Radio 1 actually does have a quota: we are committed to playing a minimum of 40% UK music every week. Very often we run in excess of that, but it depends on the music available at any period in time. The music business is global and no-one can control where the hottest music comes from, but fortunately there seems to be an eternally deep pool of high quality music emanating from the UK.
Why don’t you play much guitar music, only urban/pop music? Fran Smith
Radio 1’s job is to play a broad spectrum of music relevant to our young target audience and if you actually take a look at our playlist there will always be a variety of music genres including rock, indie, pop, urban and dance. It’s also important to understand that there is an undeniable music cycle in the UK and right now most of our target audience have a pretty limited interest in indie/alternative guitar music. We conduct weekly music research with a large panel of 12 to 30 year olds to really understand the songs, artists and trends in the market and this fact is pretty clear. Of course, the cycle will change and audiences will eventually get bored of the urban/pop sound that is currently predominant and something else will take its place.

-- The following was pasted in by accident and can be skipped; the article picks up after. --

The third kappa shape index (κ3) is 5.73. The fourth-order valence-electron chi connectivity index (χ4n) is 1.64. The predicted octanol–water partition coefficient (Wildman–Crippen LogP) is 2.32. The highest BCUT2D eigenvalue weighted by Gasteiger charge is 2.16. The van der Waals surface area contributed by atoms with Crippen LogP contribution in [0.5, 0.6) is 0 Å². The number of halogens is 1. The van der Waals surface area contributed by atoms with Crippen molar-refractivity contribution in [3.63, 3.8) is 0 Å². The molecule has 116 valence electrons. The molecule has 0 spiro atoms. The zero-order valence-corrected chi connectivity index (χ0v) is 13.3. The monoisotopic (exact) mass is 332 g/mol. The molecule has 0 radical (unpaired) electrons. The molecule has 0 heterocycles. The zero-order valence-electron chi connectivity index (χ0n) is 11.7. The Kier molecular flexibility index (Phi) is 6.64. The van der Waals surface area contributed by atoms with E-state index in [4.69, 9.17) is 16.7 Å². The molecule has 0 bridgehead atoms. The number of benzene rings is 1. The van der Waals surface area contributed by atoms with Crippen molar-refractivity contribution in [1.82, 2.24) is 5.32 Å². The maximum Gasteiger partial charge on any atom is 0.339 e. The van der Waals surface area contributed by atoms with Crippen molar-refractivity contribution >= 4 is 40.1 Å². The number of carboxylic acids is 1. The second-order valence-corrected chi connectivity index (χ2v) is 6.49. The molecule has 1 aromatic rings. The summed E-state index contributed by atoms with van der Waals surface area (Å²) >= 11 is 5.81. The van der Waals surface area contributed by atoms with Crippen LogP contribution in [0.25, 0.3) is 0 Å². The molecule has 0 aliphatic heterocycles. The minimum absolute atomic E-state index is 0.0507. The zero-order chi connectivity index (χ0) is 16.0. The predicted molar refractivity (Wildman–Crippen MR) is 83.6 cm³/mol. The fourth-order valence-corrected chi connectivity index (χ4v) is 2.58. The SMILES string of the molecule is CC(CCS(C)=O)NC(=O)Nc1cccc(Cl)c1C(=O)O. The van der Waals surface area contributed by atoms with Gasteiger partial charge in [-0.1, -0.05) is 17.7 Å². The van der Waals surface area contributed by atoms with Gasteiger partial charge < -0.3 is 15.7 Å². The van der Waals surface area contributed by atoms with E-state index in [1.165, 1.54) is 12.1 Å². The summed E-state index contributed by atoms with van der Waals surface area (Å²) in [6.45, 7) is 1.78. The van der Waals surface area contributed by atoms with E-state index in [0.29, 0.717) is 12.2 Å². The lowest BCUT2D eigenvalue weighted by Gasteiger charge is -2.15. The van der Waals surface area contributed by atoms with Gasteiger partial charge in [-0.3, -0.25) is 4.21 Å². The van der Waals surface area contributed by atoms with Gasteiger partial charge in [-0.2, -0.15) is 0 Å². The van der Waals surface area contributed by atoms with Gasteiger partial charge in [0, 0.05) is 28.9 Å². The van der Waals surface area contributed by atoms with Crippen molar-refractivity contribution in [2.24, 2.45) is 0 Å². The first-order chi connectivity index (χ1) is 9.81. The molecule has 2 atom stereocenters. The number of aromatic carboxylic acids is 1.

Radio 1’s George Ergatoudis
Why do the daytime DJs not get more control in the music they play? It’s obvious some DJs don’t like Black Eyed Peas, for example. Rahiel Ghani
Radio 1 has a challenging task which is to attract huge numbers of young listeners while simultaneously offering a distinctive mix of new music. Get the balance wrong and you go one of two ways: you either become a slick, hit-driven, commercial music station, or you go the other way and become a niche, specialist music station with few listeners.
There is a science to programming Radio 1: we carefully introduce new music mixed in with familiar hits and by doing so far more people get to discover something new and exciting. If we let our daytime DJs have more say in the music they play we would soon lose the level of control needed to pull off our balancing act. We’d rapidly lose listeners and Radio 1’s vital ability to break new music would be diminished considerably.
Radio 1’s remit is to inform and educate. How does playing rubbish (Black Eyed Peas, Flo Rida) fit in with that? Ian Benet